Imagine that your new home is a new car. Would you drive it off the lot without a warranty?
That's what sometimes happens with new homes in Georgia, because builders are not required to offer a warranty on the houses they build.
Many builders will offer to make repairs for up to one year after the home is built. But unless the fine details are in writing, it's up to the builder to make good on his word.
There are also insurance companies, such as 2-10 Home Buyers Warranty. Their flagship product is the 2-10 warranty that for around $500 will insure a home for up to 10 years. But these are insurance companies whose purpose is to make money, not to satisfy the homeowner by paying out on claims.
In the first year, the insurance basically covers systems and workmanship, "something as simple as a nail pop, to flashing falling off a roof," said Jimmy Dickey, vice president of marketing for 2-10 HomeBuyers Warranty, a company based in Aurora, Colo.
The second year includes coverage of systems, such as plumbing, electrical and heating and air. But beyond the second year, the policy only covers structural damage, "if the house falls down," Mr. Dickey said.
Tom Werner, president of Pierwood Construction Co., past president of the Metro Augusta Homebuilders Association and board member of the Homebuilders Association of Georgia, said he requires customers to take out the 2-10 warranty before he'll build.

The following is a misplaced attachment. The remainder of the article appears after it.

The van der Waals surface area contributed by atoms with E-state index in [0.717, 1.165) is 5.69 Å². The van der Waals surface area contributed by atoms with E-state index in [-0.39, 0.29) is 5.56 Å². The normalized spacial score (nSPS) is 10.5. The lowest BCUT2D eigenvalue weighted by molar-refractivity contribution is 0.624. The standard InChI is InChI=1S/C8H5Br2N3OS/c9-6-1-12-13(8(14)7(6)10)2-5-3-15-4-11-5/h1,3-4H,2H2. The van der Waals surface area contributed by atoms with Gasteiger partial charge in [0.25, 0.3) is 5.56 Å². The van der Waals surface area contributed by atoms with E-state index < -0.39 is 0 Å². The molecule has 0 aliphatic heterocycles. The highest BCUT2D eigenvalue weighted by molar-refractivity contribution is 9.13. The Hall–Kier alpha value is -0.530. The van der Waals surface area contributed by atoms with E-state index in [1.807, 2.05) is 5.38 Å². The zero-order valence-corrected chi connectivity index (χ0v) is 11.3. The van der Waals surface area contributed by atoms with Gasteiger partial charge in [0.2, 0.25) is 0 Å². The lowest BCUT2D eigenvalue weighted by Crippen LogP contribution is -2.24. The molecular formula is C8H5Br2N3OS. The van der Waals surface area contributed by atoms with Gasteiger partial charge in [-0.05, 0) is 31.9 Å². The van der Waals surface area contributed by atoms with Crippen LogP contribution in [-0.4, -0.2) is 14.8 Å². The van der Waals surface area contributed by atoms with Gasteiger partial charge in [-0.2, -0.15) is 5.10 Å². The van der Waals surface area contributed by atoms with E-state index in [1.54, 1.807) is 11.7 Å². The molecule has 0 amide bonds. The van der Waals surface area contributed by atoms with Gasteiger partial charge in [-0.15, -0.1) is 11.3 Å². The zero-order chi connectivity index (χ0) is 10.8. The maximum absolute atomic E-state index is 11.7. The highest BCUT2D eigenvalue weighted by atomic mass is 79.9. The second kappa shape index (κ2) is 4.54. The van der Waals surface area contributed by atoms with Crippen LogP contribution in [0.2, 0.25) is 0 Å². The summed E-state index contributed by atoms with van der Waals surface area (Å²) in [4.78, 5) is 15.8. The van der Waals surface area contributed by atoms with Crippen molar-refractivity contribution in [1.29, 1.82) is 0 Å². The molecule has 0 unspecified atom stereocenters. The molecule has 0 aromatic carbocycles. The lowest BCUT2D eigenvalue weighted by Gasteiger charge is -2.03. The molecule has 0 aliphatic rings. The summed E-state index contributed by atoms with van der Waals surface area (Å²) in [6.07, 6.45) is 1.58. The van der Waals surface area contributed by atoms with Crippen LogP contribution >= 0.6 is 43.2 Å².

"In our case, 95 percent of our customers we don't have a problem with," Mr. Werner said. "If they review the warranty at closing and live by that warranty, we will not have any problems with them. Expectations have to be in line. We try to make everyone 100 percent happy, but we recognize also that if you get 95 percent, you're doing a pretty good job."
On every home built, there are going to be minor cosmetic flaws that a builder will have to come back and repair; that's expected. But with customers who are just too picky, the warranty helps to keep their demands in line, Mr. Werner said.
For example, the 2-10 warranty, which uses Housing and Urban Development standards, requires a wall to be viewed from 6 feet away to determine if any paint flaws can be seen.
"You can't get up there 2 inches away from the wall," Mr. Werner said. "Out of 100 (people) there are only a couple that are like that; however, those couple seem to yell the loudest."
Whether the builder provides his own warranty, or the warranty is purchased from an insurance company, the warranty's standards provide protection for the builder and the homeowner. And with a third-party warranty, an inspector is also involved to mediate any disputes.
" I wouldn't buy a house without a written warranty," Mr. Werner said.
Reach Melissa Hall at (706) 868-1222, Ext. 113, or email@example.com.